Differentiated Instruction: Inclusive Strategies for Standards-Based Learning That Benefit the Whole Class

Article excerpt

ABSTRACT

With suitable supports, including differentiated instruction, students ranging from gifted to those with significant disabilities can receive an appropriate education in general education classrooms. A multilevel lesson planning system is presented here that is manageable in a standards-based instructional context, along with a variety of helpful instructional strategies and real-life examples. Supports are outlined for students with mild disabilities, and adaptations are explained for students with severe disabilities and for students with special gifts and talents. Advice is provided for making a manageable change to differentiated instruction.

INTRODUCTION

Although Jo has severe cognitive disabilities, she has been successfully included in general education classrooms for many years. While she is far behind her classmates, she is making steady progress. Jo is not required to "keep up" with the other students, or to "pass" (in the traditional sense) to be a member of general education classrooms. Instead, individualized goals are set for her by a collaborative team that includes general education teachers, the special education teacher, a speech therapist, an occupational therapist, a part-time paraprofessional, and her parents. Jo's report card reflects her progress toward these IEP (Individual Education Plan) goals.

Jo's favorite subject is science, especially labs. She also enjoys art and wants to be an artist when she leaves school. Her worst subject is social studies. Jo recognizes and can write most consonant letters; she can read a few basic sight words. She recognizes numbers up to 20, and can use manipulatives to solve simple addition and subtraction problems. Jo is one of the most motivated students in her grade. Her strengths are in spatial and interpersonal intelligences. She is outgoing and well-liked by most people she knows at school. Her speech can be difficult to understand. She needs to have changes in her routine explained in advance whenever possible, and may become upset and cry when this is not possible.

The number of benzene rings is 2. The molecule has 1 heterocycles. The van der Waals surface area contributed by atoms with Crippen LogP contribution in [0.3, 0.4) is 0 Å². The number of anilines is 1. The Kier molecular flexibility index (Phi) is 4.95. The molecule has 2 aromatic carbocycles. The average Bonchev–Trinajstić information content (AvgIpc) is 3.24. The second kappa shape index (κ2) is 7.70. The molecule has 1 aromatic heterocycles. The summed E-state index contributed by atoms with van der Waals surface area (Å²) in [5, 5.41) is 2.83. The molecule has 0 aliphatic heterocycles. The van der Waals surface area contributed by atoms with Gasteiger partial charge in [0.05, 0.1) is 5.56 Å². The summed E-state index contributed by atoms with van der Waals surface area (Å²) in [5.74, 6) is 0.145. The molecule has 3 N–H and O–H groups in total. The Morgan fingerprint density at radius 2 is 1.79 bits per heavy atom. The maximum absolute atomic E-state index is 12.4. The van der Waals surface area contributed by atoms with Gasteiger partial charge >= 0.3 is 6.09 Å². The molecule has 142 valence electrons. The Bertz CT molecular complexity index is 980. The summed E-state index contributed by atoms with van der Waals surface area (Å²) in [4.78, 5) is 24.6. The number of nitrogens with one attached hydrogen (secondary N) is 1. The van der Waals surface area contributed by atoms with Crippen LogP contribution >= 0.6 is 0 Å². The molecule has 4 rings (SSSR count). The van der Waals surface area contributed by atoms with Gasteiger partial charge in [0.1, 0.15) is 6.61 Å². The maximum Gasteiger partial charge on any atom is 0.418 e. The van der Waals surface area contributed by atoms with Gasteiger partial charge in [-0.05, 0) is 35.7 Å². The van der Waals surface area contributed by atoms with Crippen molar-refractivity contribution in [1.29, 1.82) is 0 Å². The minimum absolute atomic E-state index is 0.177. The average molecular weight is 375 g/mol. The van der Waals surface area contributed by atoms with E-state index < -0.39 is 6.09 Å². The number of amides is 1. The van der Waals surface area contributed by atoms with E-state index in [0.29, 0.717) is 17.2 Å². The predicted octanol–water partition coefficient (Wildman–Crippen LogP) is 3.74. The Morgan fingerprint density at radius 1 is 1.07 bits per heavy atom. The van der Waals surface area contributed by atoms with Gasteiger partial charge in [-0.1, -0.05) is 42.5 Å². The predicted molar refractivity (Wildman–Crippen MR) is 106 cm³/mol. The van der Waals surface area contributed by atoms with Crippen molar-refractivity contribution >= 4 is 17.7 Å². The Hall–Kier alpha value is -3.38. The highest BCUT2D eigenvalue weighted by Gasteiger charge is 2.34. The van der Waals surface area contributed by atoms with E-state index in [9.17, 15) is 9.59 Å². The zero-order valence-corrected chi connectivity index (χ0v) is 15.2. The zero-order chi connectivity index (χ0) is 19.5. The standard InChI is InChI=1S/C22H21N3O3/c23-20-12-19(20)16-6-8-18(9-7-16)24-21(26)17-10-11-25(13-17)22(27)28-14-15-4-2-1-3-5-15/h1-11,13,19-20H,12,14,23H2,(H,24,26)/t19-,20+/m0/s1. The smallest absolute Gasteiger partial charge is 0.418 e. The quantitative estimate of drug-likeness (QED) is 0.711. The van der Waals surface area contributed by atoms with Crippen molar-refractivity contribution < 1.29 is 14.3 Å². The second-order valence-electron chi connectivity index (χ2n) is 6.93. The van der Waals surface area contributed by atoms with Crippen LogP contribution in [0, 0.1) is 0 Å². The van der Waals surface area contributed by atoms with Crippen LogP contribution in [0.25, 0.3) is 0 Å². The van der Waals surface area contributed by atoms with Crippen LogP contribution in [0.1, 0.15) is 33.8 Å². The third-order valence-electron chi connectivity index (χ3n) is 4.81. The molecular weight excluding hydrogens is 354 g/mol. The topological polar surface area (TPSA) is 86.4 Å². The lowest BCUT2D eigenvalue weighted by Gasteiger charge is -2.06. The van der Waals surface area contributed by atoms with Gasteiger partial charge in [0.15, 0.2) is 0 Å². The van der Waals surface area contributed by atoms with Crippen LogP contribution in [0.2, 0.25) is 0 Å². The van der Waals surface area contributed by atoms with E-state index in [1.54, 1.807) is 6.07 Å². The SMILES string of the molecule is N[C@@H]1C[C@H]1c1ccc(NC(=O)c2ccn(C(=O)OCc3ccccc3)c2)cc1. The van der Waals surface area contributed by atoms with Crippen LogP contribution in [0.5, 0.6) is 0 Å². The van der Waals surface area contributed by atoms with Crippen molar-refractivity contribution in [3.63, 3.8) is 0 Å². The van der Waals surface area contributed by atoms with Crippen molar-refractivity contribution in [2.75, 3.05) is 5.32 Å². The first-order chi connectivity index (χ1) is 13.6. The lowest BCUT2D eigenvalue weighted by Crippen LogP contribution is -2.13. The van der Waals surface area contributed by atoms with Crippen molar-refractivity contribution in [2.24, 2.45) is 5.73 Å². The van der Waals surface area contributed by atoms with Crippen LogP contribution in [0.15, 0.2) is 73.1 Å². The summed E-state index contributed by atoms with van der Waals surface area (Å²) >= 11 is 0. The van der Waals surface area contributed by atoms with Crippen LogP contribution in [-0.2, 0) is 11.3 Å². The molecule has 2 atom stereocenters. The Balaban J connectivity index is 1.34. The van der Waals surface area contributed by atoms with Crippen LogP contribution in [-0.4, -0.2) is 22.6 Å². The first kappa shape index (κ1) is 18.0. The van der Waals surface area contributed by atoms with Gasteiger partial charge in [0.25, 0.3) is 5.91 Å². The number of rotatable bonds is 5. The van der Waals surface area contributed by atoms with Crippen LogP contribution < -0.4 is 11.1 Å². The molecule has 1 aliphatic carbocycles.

An important responsibility of the collaborative team is to identify ways for Jo to meaningfully participate in lessons that would otherwise be much too difficult for her. The team meets regularly to discuss Jo's progress and to collaborate on adaptations needed for upcoming units. For example, when other students perform math operations with large numbers, Jo participates by building models of some of these numbers using hands-on place value manipulatives; this is related to her IEP goal to improve number concepts. Other examples include working on IEP goals to improve her printing and keyboarding skills while the rest of the class works on more complex writing assignments.

Andy is extremely frustrated with school. Although he makes some effort to study for tests, these are largely ineffective. The only resource materials available to him are textbooks which are significantly above his reading level, and his own woefully insufficient notes. He does not understand much of what he tries to read and is currently failing two subjects. Andy is not lacking in intelligence; he is very knowledgeable about his family's horticulture business, for example, and is entrusted to act as the cashier when the family is short-handed. Math is definitely his strong subject; although he has difficulty with memorization, he is generally able to achieve at grade level in this area. The music department considers him one of their more talented students. Whenever grade-level reading and writing are required, however, he is "sunk."

In addition, Andy has never been an easily managed student behaviorally. He is very fidgety in class, and tends to be what even his favorite teacher had labeled as "mischievous." These problems are increasing, and new ones are cropping up. he rips up or refuses to complete assignments, and is disrespectful to his special and general education teachers. …